So this is it. This is where I’ll reside for the next two weeks. If I’m not sat on it I’ll be no more than ten feet away from it. And people say I’m afraid of commitment.
It should be fine, I’ve settled in having spent most of the last 6 months on this bike, it’s the cycling version of that dent in the sofa cushion. Bits have changed over time and stuff has been bolted on but the bones have stayed the same and it’s become an extension of me, it knows what is expected of it and up till now it has performed that task commendably. Faithful hound. It took a while to track down that creak but a bit of copper-slip on the seatpost clamp sorted it. I think that’s been the only problem.
The old Ultegra gears did their job of being covered in a Winter of crap before they were upgraded to the Di2 version when the sun came out, and my, aren’t electronic gears a revelation? Shifting, especially the front is a brainless activity, no need for finesse or that hard-wired old-school technique of backing off and being gentle with the gears, just push the button and pedal. By Day Whatever of the Transcontinental when I may have lost feeling in my fingers and changing gear is an unnecessary mental complication that finger-tip control is going to be a godsend.
The tri-bars are a more recent addition and the probably too few rides I’ve had on them have been pretty ok and the position isn’t too extreme, it’s more a comfort than a marginal gains aero position. I’ve set it up to replicate the hanging onto the sticky-outy 9 speed gear cables hand position that I spent a lot of time doing pretending to be that Dutch Pro on a long solo break back when I thought it was cool (It still is a bit).
The proper last minute addition has been the Praxis wheelset and Exposure lights, delivered at eleven at night with a week to go to the start. No panic then. DT Swiss internals in the rear mean proven longevity and performance and the front wheel has been rebuilt around an Exposure dynamo hub. 32 spokes too, Europe wide reliability, it better be as I’ve only ridden the wheels and checked the dynamo in a midnight ride up and down the seafront to bed things in. Ahem.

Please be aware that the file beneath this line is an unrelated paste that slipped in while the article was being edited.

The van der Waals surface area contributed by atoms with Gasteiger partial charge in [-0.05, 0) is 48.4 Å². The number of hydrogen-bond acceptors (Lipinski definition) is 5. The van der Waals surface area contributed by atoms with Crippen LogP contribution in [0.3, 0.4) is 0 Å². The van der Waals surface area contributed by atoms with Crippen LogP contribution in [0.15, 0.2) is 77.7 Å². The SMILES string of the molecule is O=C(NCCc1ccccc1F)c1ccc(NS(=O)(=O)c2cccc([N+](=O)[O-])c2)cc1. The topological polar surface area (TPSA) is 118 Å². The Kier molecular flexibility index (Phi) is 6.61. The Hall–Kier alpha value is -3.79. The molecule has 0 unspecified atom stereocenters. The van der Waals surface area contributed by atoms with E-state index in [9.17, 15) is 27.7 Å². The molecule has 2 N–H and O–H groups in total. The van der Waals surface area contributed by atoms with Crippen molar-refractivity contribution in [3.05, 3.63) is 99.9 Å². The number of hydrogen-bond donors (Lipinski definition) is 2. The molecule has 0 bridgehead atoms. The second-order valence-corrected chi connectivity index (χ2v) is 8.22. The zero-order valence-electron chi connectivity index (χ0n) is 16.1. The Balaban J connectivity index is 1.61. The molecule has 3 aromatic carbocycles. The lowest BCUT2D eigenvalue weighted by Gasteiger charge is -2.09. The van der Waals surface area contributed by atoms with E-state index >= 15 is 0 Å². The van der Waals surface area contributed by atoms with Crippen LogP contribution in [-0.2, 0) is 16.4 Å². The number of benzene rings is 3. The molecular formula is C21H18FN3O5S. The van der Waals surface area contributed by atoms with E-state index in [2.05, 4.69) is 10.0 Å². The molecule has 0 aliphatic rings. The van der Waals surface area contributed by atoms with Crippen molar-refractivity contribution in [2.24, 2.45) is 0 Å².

The front Wildcat bag holds stuff for the odd moments when we’ll be sleeping; bivvy-bag and silk liner, favourite warm beenie hat (mainly for psychological comfort), long sleeved merino top and Rapha padded gilet. The frame bag contains all the things that might be needed easily on the fly. Tools and random spares, a Busch & Muller USB-Werk cache battery to charge all the electronic devices via the dynamo when the light’s not being used, and the knotted tagliatelle of wires to deal with this. Elastic bands, gaffer tape. Toiletries (chopped in half toothbrush, chopped in half razor, for the legs), pills and potions. Small zip-tie Hiplock so bears don’t steal our bikes.
The Wildcat Tiger out the back carries the clothes, the one spare set of cycling kit and casual shorts and t-shirt for the rare few hours it might be nice to let everything breathe a little bit. Plus arm and knee warmers, long-sleeved jersey, gilet (reflective because of French rules), spare socks, long sleeved base layer (they say you pack your fears, I dislike cold), and Goretex jacket. SPOT Tracker strapped to the top for safety and dot watching. Also Miffy.